The Three Outer Autonomous Regions: Inner Mongolia (Nei Mongol), Tibet-Xizang, Xinjiang Uyghur. Over 48 million people live here. Only around 6.6% are Christian. Tibet was briefly an independent Buddhist state until 1950, when China invaded. Many Tibetans resist the occupation. The government has destroyed over 6,000 monasteries. More than 1 million people may have died, and another 100,000 Tibetans now live in exile in Nepal, India, and the West. Tibetan Buddhism has a powerful hold on the people. The high places of the Tibetan plateau are known to be a spiritual stronghold, highly resistant to the gospel. The ancient religion (Bon) still has demonic and occult influence. 1,800 monasteries and 6,000 Buddhist monks remain in spite of Communist persecution. After centuries of failed attempts and very little fruit, perhaps just over 3,000 Christians exist among the 5 million ethnic Tibetans in the world.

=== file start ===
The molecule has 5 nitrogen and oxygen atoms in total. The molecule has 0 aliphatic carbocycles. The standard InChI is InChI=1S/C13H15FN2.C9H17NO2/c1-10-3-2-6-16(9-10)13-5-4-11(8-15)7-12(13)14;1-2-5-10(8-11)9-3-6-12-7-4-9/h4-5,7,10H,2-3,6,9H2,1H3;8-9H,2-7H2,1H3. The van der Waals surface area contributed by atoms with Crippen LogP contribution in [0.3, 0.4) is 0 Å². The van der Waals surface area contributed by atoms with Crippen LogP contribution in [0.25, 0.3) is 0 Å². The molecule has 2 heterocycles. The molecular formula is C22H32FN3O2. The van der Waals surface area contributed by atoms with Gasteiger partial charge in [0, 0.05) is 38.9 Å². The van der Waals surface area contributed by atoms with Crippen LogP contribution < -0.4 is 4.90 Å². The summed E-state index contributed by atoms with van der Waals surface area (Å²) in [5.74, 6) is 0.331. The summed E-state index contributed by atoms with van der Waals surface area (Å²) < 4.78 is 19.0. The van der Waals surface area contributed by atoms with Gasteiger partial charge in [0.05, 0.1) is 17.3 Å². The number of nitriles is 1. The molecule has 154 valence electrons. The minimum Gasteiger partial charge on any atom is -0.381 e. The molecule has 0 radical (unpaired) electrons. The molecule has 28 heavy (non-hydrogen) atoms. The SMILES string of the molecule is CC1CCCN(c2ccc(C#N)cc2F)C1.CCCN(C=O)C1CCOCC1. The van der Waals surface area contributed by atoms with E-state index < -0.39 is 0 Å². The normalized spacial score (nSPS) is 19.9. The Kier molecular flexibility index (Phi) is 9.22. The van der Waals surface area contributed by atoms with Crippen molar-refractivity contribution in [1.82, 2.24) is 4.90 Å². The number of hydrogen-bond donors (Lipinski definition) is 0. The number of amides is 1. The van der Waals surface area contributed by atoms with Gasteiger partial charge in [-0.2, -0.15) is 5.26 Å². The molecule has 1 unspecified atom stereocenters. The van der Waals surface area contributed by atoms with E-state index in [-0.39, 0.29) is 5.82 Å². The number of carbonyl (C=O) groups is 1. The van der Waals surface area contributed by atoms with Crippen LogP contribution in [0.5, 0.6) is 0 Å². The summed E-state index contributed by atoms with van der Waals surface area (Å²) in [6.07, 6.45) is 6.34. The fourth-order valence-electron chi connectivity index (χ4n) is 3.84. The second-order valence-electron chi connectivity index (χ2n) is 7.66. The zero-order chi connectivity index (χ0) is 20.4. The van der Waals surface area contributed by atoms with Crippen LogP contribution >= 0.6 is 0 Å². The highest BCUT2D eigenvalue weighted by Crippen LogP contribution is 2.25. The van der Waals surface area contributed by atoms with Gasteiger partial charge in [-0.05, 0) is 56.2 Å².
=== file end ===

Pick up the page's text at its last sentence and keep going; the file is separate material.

Inner Mongolia Autonomous Region (Nei Mongol)
- Inner Mongolia is experiencing a boom in economic development (especially the energy industry) and, inevitably, in the mass immigration of Han Chinese. The region has sustained China's highest annual GDP increase for five years running. The recently arrived millions of Han also brought the gospel to Inner Mongolia on a much greater scale than ever before.
- Inner Mongolia (Nei Mongol) - pray for:
- The binding of spiritual powers that blind Mongolians to the truth. Their religious practices include aspects of shamanism, ancestor worship, totemism and magic, combined with Lamaistic Buddhism of a variety similar to that practiced by Tibetans. In all cases, the spirit world is very real and profoundly powerful and influential.